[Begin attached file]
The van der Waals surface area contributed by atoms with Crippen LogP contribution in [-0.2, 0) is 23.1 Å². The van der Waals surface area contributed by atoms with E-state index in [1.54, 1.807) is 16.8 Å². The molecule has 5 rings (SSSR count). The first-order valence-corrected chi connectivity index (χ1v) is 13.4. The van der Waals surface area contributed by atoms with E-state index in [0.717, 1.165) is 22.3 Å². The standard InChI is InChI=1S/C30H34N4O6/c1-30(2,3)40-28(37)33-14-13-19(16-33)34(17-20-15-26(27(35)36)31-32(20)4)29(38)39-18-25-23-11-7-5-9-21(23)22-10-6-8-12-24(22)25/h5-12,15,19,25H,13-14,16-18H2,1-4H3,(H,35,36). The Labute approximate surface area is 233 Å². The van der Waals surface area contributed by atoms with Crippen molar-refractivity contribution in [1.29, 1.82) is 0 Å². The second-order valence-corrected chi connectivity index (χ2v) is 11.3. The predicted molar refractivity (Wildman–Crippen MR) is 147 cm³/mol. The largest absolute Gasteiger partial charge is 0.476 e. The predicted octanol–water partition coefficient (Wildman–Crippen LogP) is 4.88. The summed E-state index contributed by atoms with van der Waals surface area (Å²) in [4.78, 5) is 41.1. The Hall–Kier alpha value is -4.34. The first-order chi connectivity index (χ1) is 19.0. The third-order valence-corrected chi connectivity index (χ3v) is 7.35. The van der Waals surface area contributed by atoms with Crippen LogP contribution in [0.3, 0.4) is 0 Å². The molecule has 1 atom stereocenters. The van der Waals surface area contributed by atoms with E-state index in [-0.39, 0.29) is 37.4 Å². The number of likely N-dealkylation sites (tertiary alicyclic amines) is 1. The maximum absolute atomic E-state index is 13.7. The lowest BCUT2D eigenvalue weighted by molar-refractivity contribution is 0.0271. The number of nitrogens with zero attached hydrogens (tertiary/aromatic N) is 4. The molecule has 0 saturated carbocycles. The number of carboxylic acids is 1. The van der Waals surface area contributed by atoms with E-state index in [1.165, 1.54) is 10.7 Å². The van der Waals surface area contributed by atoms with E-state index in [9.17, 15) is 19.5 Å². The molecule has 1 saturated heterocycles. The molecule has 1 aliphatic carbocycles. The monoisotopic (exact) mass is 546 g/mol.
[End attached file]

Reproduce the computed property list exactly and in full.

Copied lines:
The van der Waals surface area contributed by atoms with Crippen LogP contribution in [-0.2, 0) is 23.1 Å². The van der Waals surface area contributed by atoms with E-state index in [1.54, 1.807) is 16.8 Å². The molecule has 5 rings (SSSR count). The first-order valence-corrected chi connectivity index (χ1v) is 13.4. The van der Waals surface area contributed by atoms with E-state index in [0.717, 1.165) is 22.3 Å². The standard InChI is InChI=1S/C30H34N4O6/c1-30(2,3)40-28(37)33-14-13-19(16-33)34(17-20-15-26(27(35)36)31-32(20)4)29(38)39-18-25-23-11-7-5-9-21(23)22-10-6-8-12-24(22)25/h5-12,15,19,25H,13-14,16-18H2,1-4H3,(H,35,36). The Labute approximate surface area is 233 Å². The van der Waals surface area contributed by atoms with Crippen molar-refractivity contribution in [1.29, 1.82) is 0 Å². The second-order valence-corrected chi connectivity index (χ2v) is 11.3. The predicted molar refractivity (Wildman–Crippen MR) is 147 cm³/mol. The largest absolute Gasteiger partial charge is 0.476 e. The predicted octanol–water partition coefficient (Wildman–Crippen LogP) is 4.88. The summed E-state index contributed by atoms with van der Waals surface area (Å²) in [4.78, 5) is 41.1. The Hall–Kier alpha value is -4.34. The first-order chi connectivity index (χ1) is 19.0. The third-order valence-corrected chi connectivity index (χ3v) is 7.35. The van der Waals surface area contributed by atoms with Crippen LogP contribution in [0.3, 0.4) is 0 Å². The molecule has 1 atom stereocenters. The van der Waals surface area contributed by atoms with E-state index in [-0.39, 0.29) is 37.4 Å². The number of likely N-dealkylation sites (tertiary alicyclic amines) is 1. The maximum absolute atomic E-state index is 13.7. The lowest BCUT2D eigenvalue weighted by molar-refractivity contribution is 0.0271. The number of nitrogens with zero attached hydrogens (tertiary/aromatic N) is 4. The molecule has 0 saturated carbocycles. The number of carboxylic acids is 1. The van der Waals surface area contributed by atoms with E-state index in [1.165, 1.54) is 10.7 Å². The van der Waals surface area contributed by atoms with E-state index in [9.17, 15) is 19.5 Å². The molecule has 1 saturated heterocycles. The molecule has 1 aliphatic carbocycles. The monoisotopic (exact) mass is 546 g/mol.